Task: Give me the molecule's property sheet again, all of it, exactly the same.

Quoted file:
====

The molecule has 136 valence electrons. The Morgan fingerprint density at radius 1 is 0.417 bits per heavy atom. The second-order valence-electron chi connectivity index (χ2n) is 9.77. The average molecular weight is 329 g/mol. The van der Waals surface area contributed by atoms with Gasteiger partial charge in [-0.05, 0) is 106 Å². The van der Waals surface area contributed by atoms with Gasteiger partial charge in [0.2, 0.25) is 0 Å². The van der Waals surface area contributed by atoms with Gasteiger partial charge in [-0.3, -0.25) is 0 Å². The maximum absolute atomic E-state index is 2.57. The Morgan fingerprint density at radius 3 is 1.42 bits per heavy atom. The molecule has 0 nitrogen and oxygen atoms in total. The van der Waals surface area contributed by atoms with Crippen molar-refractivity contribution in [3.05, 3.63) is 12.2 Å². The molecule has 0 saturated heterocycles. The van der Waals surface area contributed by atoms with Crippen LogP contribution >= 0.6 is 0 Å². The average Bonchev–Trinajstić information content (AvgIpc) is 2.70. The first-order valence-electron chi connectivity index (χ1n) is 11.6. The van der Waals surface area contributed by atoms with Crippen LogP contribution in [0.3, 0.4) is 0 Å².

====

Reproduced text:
The molecule has 136 valence electrons. The Morgan fingerprint density at radius 1 is 0.417 bits per heavy atom. The second-order valence-electron chi connectivity index (χ2n) is 9.77. The average molecular weight is 329 g/mol. The van der Waals surface area contributed by atoms with Gasteiger partial charge in [-0.05, 0) is 106 Å². The van der Waals surface area contributed by atoms with Gasteiger partial charge in [0.2, 0.25) is 0 Å². The van der Waals surface area contributed by atoms with Gasteiger partial charge in [-0.3, -0.25) is 0 Å². The maximum absolute atomic E-state index is 2.57. The Morgan fingerprint density at radius 3 is 1.42 bits per heavy atom. The molecule has 0 nitrogen and oxygen atoms in total. The van der Waals surface area contributed by atoms with Crippen molar-refractivity contribution in [3.05, 3.63) is 12.2 Å². The molecule has 0 saturated heterocycles. The van der Waals surface area contributed by atoms with Crippen LogP contribution >= 0.6 is 0 Å². The average Bonchev–Trinajstić information content (AvgIpc) is 2.70. The first-order valence-electron chi connectivity index (χ1n) is 11.6. The van der Waals surface area contributed by atoms with Crippen LogP contribution in [0.3, 0.4) is 0 Å².